Brains and Supercomputers

The brain is millions of times more efficient than today computers... what about GRIFO?

The brain operates on the next order higher.

Although it is impossible to calculate precisely, it is postulated that the human brain operates at one exaFLOP (1018), equivalent to billions of billions of calculations per second.

When we discuss supercomputers or even computers in general, we refer to meticulously designed machines based on logic, reproducibility, predictability, and math over data. 

On the other hand, the human brain is a tangled, seemingly random mess of neurons that do not behave predictably. Still, the same architecture can be ported into a computer system.

The brain is both hardware and software, and the computer is the same; even if the architecture and the functionalities are quite different, both execute operation over data.

One of the most crucial difference is that inside the brain, the same interconnected areas, linked by billions of neurons and perhaps trillions of glial cells, can perceive, interpret, store, analyze, and redistribute at the same time. By their very definition and fundamental design, computers have some parts for processing and others for memory; the brain does not make that separation, making it hugely efficient.

The computing power of the brain is achieved in an extraordinary efficiency compared with supercomputers. The brain's power consumption in the order of 10-20 watts for 1018 operations per second. In a conventional supercomputer with the same computational power (based on CPUs and accelerators), the power consumption is in the order of 50 Megawatts!

The brain is millions of times more efficient than today computers!

The same calculations and processes that might take a computer a few million steps can be achieved by a few hundred neuron transmissions, requiring far less energy and performing far greater efficiency. What is interesting for the future is that the right virtual architecture computers can emulate the brain.

One of the things that genuinely sets brains apart, aside from their clear advantage in raw computing power efficiency, is the flexibility that it displays. Essentially, the human brain can rewire itself, a feat more formally known as neuroplasticity. Neurons can reconnect with others and even change their basic features, something that a carefully constructed computer cannot do at the hardware level. In any case, the computer can emulate the brain architecture using a sort of architectural virtualization or better using mathematical algorithms organized like in the brain, where structures can be dynamically adjusted to perform different tasks, analyze data, and learn from experience.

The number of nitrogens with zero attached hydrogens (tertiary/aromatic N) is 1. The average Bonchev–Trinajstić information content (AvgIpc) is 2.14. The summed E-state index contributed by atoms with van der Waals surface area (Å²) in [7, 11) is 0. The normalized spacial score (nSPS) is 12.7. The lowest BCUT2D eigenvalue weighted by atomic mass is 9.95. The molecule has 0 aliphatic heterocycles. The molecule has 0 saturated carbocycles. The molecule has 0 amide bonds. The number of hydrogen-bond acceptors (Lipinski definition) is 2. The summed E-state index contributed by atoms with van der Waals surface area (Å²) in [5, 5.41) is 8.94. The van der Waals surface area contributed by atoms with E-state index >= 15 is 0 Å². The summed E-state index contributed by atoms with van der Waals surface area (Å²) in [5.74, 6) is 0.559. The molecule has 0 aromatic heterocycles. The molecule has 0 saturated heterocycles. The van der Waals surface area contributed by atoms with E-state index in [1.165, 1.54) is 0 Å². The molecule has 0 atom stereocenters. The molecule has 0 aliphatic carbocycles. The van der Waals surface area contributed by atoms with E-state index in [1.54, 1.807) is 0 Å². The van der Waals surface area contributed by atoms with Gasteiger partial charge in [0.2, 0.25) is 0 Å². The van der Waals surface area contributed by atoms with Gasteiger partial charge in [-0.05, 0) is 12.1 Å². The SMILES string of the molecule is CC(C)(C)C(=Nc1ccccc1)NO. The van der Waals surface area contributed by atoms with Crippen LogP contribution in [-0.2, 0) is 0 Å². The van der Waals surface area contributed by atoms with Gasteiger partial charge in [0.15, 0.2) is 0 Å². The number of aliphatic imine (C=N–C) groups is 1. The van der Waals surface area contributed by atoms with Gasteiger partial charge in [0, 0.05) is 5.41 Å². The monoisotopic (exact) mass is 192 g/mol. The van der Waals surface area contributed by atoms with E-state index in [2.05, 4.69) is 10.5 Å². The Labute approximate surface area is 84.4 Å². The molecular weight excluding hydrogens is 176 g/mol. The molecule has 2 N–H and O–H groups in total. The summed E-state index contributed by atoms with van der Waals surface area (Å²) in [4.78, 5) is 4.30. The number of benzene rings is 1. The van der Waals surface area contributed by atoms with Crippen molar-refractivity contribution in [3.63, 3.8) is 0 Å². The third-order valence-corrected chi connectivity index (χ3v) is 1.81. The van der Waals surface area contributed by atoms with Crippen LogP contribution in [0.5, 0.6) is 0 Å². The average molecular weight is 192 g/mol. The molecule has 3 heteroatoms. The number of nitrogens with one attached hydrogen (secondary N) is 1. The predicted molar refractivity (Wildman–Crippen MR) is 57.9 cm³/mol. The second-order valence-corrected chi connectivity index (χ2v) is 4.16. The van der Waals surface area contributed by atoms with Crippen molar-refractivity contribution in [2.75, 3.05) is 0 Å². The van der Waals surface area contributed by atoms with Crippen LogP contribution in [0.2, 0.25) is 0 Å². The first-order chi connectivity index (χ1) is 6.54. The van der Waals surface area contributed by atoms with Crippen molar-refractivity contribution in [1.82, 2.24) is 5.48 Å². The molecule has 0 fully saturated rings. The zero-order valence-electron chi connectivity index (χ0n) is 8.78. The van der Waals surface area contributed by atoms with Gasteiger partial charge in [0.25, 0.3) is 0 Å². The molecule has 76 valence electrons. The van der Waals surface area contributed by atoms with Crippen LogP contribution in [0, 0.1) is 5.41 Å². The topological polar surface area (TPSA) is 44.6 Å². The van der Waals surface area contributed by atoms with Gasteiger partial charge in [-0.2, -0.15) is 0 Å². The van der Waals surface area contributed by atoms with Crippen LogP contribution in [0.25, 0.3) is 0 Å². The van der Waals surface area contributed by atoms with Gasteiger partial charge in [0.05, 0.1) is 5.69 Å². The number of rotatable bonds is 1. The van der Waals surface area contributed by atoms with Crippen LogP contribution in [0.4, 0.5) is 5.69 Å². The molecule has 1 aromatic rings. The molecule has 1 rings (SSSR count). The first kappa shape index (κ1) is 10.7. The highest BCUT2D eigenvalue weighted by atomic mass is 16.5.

We call these mathematical structures "neural networks." 

We are still at the beginning of these structures' investigation, even if these structures were invented more than 30 years ago.

We did not have at disposition enough computing power in the past, but today things are changing. 

With neural network and their variants, we can emulate functions typical of a brain like, prediction, learning, intuitions, and creativity. The still limiting factor is the computational power and the energy efficiency that is still far from the biological brain, but we will solve this gap in the near future.

A3Cube, with its GRIFO™, can reach 1016 operation per second, sufficient to create the next-gen of AI today, with "only" 30KW of power consumption; we can think to get the power to emulate the human brainpower at an affordable price by 2023.

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